Commercial cleaning is an attractive industry that is growing rapidly and sustainably, and is reasonably recession-proof.
However, selling a commercial cleaning company can be a challenging process if you don’t have professional guidance. While many company owners are experts when it comes to their industry, few have equivalent experience with selling a cleaning business. If you don’t know what you’re doing, you’ll likely end up leaving money on the table.
With this in mind, let’s take a closer look at everything you need to know when selling a commercial cleaning business.
Rigorous Planning and Preparation
Successful exits begin with early diligence. To help ensure that the process goes smoothly, it’s important to get your financial ducks in a row well ahead of time. This means collecting all of your accounting ledgers and other bookkeeping data, creating a spreadsheet of your assets, and compiling a list of your contracts.
Your accounting data should cover the life of your firm, but buyers and investors will be especially focused on the prior 12 to 36 months. Therefore, it’s imperative to have this data organized, complete, and readily accessible. Your spreadsheet of assets should include tangible items, such as equipment and real estate. However, intangible assets, such as your company’s reputation, will also play a role in determining your value.
You should also think about the composition of your client accounts. Potential buyers may be dissuaded if a single client is responsible for too much of your total revenue.
Developing an Accurate Valuation
Properly valuing a cleaning company is a critical part of any transaction. All of the financial data we’ve just discussed, including assets and revenue, will undoubtedly play a key role in establishing your company’s value. However, fixing a value on tangible and intangible assets is only part of the equation. You’ll also need to conduct an analysis to determine whether it’s a buyer’s or seller’s market. This, too, can play an important part in establishing a fair market value for your business. It’s also a good indicator of whether the time is right to put your company up for sale.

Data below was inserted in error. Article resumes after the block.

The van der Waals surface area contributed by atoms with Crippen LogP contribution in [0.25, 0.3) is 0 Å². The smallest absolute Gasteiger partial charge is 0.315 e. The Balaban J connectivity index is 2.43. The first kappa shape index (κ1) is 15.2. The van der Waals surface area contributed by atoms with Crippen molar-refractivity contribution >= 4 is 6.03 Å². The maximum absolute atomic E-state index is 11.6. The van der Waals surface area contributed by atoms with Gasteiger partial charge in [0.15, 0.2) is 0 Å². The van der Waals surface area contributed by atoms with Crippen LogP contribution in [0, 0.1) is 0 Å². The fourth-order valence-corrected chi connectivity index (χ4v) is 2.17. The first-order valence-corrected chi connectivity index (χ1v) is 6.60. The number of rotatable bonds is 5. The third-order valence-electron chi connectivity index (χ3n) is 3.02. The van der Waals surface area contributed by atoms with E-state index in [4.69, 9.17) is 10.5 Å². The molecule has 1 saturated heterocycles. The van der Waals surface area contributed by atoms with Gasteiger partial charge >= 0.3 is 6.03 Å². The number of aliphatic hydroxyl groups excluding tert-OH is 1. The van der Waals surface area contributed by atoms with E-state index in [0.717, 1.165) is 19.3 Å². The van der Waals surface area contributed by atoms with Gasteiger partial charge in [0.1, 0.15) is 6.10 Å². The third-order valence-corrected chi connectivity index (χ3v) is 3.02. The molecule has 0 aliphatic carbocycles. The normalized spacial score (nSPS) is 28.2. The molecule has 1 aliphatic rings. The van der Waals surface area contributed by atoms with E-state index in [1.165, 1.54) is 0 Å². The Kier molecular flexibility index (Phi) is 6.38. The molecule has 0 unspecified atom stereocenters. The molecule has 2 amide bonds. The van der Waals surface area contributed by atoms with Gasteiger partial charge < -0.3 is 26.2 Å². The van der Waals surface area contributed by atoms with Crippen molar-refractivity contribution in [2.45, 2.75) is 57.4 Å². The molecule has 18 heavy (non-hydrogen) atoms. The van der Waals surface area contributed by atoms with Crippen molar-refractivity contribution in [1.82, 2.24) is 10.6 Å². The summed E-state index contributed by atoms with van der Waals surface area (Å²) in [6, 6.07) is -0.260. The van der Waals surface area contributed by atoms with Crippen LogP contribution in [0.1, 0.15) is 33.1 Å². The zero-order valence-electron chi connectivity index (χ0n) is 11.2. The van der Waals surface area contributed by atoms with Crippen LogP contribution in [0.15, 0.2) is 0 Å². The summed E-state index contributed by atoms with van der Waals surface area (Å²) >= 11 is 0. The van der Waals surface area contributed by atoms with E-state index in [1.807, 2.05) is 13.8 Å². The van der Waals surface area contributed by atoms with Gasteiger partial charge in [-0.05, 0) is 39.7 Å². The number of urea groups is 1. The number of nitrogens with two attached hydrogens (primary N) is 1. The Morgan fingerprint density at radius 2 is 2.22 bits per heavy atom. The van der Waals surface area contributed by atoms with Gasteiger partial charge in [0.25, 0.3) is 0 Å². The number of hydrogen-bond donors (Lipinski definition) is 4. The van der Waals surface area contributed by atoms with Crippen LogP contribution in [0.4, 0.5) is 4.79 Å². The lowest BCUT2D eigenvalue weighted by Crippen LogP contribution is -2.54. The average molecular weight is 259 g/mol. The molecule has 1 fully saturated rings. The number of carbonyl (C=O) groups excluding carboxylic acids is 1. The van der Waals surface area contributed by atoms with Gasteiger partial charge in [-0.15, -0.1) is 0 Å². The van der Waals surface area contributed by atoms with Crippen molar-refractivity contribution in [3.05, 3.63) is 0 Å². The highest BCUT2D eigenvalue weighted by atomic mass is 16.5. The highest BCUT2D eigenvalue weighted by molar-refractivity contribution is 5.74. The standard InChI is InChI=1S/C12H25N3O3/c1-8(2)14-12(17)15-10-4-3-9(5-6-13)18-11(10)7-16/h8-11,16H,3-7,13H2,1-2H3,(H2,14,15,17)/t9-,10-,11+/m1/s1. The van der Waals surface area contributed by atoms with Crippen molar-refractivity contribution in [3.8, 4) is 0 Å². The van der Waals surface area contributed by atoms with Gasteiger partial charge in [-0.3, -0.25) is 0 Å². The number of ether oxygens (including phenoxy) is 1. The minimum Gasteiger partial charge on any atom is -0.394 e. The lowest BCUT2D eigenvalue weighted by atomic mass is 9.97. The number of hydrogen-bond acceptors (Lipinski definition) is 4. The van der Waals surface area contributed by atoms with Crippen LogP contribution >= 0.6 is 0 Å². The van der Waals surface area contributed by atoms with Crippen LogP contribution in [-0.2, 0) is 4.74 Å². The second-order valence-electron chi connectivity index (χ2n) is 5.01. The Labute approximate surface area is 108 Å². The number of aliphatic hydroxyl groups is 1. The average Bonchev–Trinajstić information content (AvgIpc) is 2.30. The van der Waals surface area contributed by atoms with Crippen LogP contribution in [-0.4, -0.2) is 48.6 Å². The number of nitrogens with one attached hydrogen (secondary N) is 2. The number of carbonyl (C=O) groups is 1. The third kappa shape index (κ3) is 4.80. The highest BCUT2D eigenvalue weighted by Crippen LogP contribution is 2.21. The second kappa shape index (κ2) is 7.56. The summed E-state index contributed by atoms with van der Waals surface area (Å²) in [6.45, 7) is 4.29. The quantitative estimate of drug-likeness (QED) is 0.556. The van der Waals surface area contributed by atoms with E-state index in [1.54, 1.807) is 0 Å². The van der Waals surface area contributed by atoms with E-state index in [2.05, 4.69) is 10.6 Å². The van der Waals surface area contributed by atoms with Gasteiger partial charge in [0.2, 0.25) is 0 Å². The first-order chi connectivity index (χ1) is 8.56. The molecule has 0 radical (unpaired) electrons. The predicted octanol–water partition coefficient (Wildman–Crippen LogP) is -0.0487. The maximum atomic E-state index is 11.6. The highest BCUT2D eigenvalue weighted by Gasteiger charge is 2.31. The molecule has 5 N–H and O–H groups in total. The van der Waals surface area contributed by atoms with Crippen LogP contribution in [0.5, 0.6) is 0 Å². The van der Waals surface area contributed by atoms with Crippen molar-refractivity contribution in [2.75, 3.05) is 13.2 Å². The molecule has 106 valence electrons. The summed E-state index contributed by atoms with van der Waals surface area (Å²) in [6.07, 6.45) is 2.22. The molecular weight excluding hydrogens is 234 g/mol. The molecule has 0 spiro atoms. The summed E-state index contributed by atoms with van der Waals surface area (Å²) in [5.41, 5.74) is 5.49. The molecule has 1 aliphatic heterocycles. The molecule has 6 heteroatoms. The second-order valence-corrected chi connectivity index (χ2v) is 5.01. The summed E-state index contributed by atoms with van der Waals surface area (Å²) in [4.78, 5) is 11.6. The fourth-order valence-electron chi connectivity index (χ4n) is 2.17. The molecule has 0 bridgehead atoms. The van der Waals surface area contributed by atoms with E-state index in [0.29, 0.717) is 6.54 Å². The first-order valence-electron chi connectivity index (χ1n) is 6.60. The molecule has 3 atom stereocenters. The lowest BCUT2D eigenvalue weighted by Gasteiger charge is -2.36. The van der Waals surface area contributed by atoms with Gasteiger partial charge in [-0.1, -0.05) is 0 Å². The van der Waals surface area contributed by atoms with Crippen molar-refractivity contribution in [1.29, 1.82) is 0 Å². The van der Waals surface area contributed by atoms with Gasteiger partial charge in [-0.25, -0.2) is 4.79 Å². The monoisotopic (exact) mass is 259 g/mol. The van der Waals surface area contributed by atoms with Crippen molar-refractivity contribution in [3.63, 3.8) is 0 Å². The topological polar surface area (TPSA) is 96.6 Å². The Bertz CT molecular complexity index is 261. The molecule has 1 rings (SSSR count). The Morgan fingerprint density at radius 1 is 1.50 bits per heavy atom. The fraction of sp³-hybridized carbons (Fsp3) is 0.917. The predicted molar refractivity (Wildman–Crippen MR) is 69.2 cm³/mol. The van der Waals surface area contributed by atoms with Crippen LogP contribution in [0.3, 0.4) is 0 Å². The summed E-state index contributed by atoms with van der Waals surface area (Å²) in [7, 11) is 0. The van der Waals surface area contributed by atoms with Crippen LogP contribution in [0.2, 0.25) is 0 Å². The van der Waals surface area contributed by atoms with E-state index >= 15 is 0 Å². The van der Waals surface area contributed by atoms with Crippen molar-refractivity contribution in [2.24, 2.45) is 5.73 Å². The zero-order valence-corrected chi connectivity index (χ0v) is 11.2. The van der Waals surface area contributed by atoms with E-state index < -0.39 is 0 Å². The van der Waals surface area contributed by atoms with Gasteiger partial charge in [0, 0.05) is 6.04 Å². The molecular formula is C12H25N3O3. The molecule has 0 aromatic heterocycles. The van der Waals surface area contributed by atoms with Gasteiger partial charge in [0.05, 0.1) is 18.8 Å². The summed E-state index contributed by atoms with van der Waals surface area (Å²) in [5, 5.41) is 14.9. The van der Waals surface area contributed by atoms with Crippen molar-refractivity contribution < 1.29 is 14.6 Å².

Developing a valuation figure can be tricky. Aim too high, and your cleaning business will sit on the market for years without selling; aim too low, and you’ll end up leaving money on the table. This is one of the areas where the help of a qualified business broker can make a significant difference. Business brokers typically have deep expertise in terms of analyzing both assets and underlying market conditions. Therefore, they can help you settle on an ideal valuation.
Marketing Your Business and Identifying Prospective Buyers for Commercial Cleaning Companies
Creating a plan to market your business effectively is an essential part of any sales strategy. First, you’ll need to create a company history and develop materials that position your firm in a flattering light. Once those are ready, you’ll need to list your business for sale in various places. These can include digital platforms and industry publications.
To ensure a timely sale, it also helps to have insight into local buyers. Without this, selling a commercial cleaning company can be a prolonged process. Once again, a qualified business broker can play a crucial role here, as they’ll have a list of potential buyers within your market. Not only does a good business broker keep an eye on the companies being sold, but also who is buying them. Because of this, a broker can often arrange a smart match between sellers and buyers based on their existing knowledge and relationships.
Mastering the Art of Negotiation
Negotiation is both an art and a skill, and those without experience rarely do it well. There is also often an imbalance between buyers and sellers in terms of negotiating. This is because many owners will only sell a remediation company one time, whereas buyers will make multiple acquisitions as they seek to expand their footprint. When one party is an experienced negotiator, and the other is entering a serious negotiation for the first time, it can often result in a bad deal for the seller.
Working with a business broker can eliminate this imbalance, as qualified brokers are expert negotiators. They know when to push for a better number and when to cede ground to keep a deal from falling apart.
What Factors Motivate Buyers?
If you’re selling a commercial cleaning business, you want to present the opportunity in the most compelling form possible. To do this, you need to understand the common elements that attract buyers. If your business can hit these marks, there’s a good chance you’ll have multiple interested parties bidding against each other, which is the ideal scenario for sellers.
Here’s a short list of the factors that intrigue buyers:
- Strong revenue growth in the last three years
- Competitive moats or differentiators
- A diverse list of clients without too much revenue generated by too few companies
- No legal or regulatory issues in the company’s history
- Strong sales volume and good vendor relations
- Growth potential
- A robust local market for cleaning services
- Strong economic growth within your market
- Skilled management staff
If your business can check off most of the items on this list, you’ll likely be in excellent shape when it’s time to sell.
Why Work with VR New Haven?
At VR New Haven, we have the experience to close even the most complex cleaning company deals. Our brokers are experts at helping clients position their companies in a positive light, and we have the contacts and relationships necessary to find potential business buyers. Plus, we’ll employ our proven 9 step sales process to ensure your deal closes in a timely fashion.
If you’re ready to exit the cleaning industry on favorable terms, we urge you to contact VR New Haven today.